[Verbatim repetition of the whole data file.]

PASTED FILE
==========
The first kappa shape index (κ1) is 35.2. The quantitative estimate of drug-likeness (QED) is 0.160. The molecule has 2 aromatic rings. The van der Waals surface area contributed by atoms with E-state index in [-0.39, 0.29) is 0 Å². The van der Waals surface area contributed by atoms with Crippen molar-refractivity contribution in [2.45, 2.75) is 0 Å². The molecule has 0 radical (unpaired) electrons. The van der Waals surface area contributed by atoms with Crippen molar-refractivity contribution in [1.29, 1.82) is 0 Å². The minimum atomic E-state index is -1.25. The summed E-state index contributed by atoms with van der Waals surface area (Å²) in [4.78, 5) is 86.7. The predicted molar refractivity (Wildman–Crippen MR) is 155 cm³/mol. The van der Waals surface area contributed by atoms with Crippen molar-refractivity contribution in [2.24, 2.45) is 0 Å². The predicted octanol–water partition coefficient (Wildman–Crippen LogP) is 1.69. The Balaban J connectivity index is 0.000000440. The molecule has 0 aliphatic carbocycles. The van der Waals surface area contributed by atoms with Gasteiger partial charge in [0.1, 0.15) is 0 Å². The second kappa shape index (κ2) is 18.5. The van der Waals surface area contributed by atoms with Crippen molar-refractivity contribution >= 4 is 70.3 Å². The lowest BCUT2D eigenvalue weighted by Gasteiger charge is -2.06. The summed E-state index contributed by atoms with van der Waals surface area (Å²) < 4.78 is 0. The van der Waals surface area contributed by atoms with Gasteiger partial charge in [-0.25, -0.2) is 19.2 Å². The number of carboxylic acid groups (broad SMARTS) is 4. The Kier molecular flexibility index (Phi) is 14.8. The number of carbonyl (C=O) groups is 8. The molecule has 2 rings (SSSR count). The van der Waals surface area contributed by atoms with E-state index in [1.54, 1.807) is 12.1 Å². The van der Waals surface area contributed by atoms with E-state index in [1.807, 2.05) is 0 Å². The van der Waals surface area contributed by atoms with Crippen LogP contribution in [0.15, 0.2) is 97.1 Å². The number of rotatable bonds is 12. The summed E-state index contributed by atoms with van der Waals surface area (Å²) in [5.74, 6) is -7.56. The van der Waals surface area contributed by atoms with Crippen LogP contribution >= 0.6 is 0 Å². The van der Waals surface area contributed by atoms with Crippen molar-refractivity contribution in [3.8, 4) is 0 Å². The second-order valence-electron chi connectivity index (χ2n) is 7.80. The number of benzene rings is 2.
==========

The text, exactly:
The first kappa shape index (κ1) is 35.2. The quantitative estimate of drug-likeness (QED) is 0.160. The molecule has 2 aromatic rings. The van der Waals surface area contributed by atoms with E-state index in [-0.39, 0.29) is 0 Å². The van der Waals surface area contributed by atoms with Crippen molar-refractivity contribution in [2.45, 2.75) is 0 Å². The molecule has 0 radical (unpaired) electrons. The van der Waals surface area contributed by atoms with Crippen molar-refractivity contribution in [1.29, 1.82) is 0 Å². The minimum atomic E-state index is -1.25. The summed E-state index contributed by atoms with van der Waals surface area (Å²) in [4.78, 5) is 86.7. The predicted molar refractivity (Wildman–Crippen MR) is 155 cm³/mol. The van der Waals surface area contributed by atoms with Crippen molar-refractivity contribution in [2.24, 2.45) is 0 Å². The predicted octanol–water partition coefficient (Wildman–Crippen LogP) is 1.69. The Balaban J connectivity index is 0.000000440. The molecule has 0 aliphatic carbocycles. The van der Waals surface area contributed by atoms with Gasteiger partial charge in [0.1, 0.15) is 0 Å². The second kappa shape index (κ2) is 18.5. The van der Waals surface area contributed by atoms with Crippen molar-refractivity contribution >= 4 is 70.3 Å². The lowest BCUT2D eigenvalue weighted by Gasteiger charge is -2.06. The summed E-state index contributed by atoms with van der Waals surface area (Å²) < 4.78 is 0. The van der Waals surface area contributed by atoms with Gasteiger partial charge in [-0.25, -0.2) is 19.2 Å². The number of carboxylic acid groups (broad SMARTS) is 4. The Kier molecular flexibility index (Phi) is 14.8. The number of carbonyl (C=O) groups is 8. The molecule has 2 rings (SSSR count). The van der Waals surface area contributed by atoms with E-state index in [1.54, 1.807) is 12.1 Å². The van der Waals surface area contributed by atoms with E-state index in [1.807, 2.05) is 0 Å². The van der Waals surface area contributed by atoms with Crippen LogP contribution in [0.15, 0.2) is 97.1 Å². The number of rotatable bonds is 12. The summed E-state index contributed by atoms with van der Waals surface area (Å²) in [5.74, 6) is -7.56. The van der Waals surface area contributed by atoms with Crippen LogP contribution >= 0.6 is 0 Å². The van der Waals surface area contributed by atoms with Crippen molar-refractivity contribution in [3.8, 4) is 0 Å². The second-order valence-electron chi connectivity index (χ2n) is 7.80. The number of benzene rings is 2.